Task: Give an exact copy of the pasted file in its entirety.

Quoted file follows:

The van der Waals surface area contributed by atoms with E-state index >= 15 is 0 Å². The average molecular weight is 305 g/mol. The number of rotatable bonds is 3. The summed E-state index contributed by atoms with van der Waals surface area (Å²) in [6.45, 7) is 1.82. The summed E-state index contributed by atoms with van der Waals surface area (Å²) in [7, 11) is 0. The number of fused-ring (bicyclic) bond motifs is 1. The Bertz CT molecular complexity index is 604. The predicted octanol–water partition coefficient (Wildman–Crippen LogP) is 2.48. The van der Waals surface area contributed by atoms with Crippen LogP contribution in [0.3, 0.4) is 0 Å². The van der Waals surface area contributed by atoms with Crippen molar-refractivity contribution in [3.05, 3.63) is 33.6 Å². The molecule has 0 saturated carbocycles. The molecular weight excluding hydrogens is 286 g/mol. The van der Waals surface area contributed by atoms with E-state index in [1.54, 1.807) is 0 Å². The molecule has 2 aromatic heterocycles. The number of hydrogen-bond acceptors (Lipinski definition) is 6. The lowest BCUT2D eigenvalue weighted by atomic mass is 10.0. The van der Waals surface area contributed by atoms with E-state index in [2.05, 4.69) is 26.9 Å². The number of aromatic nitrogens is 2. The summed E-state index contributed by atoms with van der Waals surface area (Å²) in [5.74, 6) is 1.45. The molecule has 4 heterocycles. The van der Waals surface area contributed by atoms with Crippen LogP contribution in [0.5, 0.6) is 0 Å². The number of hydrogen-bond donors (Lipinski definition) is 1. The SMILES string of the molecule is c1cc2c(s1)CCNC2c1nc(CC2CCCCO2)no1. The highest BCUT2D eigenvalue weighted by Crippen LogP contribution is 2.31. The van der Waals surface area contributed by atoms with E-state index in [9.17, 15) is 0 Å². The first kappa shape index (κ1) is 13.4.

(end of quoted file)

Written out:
The van der Waals surface area contributed by atoms with E-state index >= 15 is 0 Å². The average molecular weight is 305 g/mol. The number of rotatable bonds is 3. The summed E-state index contributed by atoms with van der Waals surface area (Å²) in [6.45, 7) is 1.82. The summed E-state index contributed by atoms with van der Waals surface area (Å²) in [7, 11) is 0. The number of fused-ring (bicyclic) bond motifs is 1. The Bertz CT molecular complexity index is 604. The predicted octanol–water partition coefficient (Wildman–Crippen LogP) is 2.48. The van der Waals surface area contributed by atoms with Crippen LogP contribution in [0.3, 0.4) is 0 Å². The van der Waals surface area contributed by atoms with Crippen molar-refractivity contribution in [3.05, 3.63) is 33.6 Å². The molecule has 0 saturated carbocycles. The molecular weight excluding hydrogens is 286 g/mol. The van der Waals surface area contributed by atoms with E-state index in [1.54, 1.807) is 0 Å². The molecule has 2 aromatic heterocycles. The number of hydrogen-bond acceptors (Lipinski definition) is 6. The lowest BCUT2D eigenvalue weighted by atomic mass is 10.0. The van der Waals surface area contributed by atoms with E-state index in [2.05, 4.69) is 26.9 Å². The number of aromatic nitrogens is 2. The summed E-state index contributed by atoms with van der Waals surface area (Å²) in [5.74, 6) is 1.45. The molecule has 4 heterocycles. The van der Waals surface area contributed by atoms with Crippen LogP contribution in [0.5, 0.6) is 0 Å². The number of hydrogen-bond donors (Lipinski definition) is 1. The SMILES string of the molecule is c1cc2c(s1)CCNC2c1nc(CC2CCCCO2)no1. The highest BCUT2D eigenvalue weighted by Crippen LogP contribution is 2.31. The van der Waals surface area contributed by atoms with E-state index in [9.17, 15) is 0 Å². The first kappa shape index (κ1) is 13.4.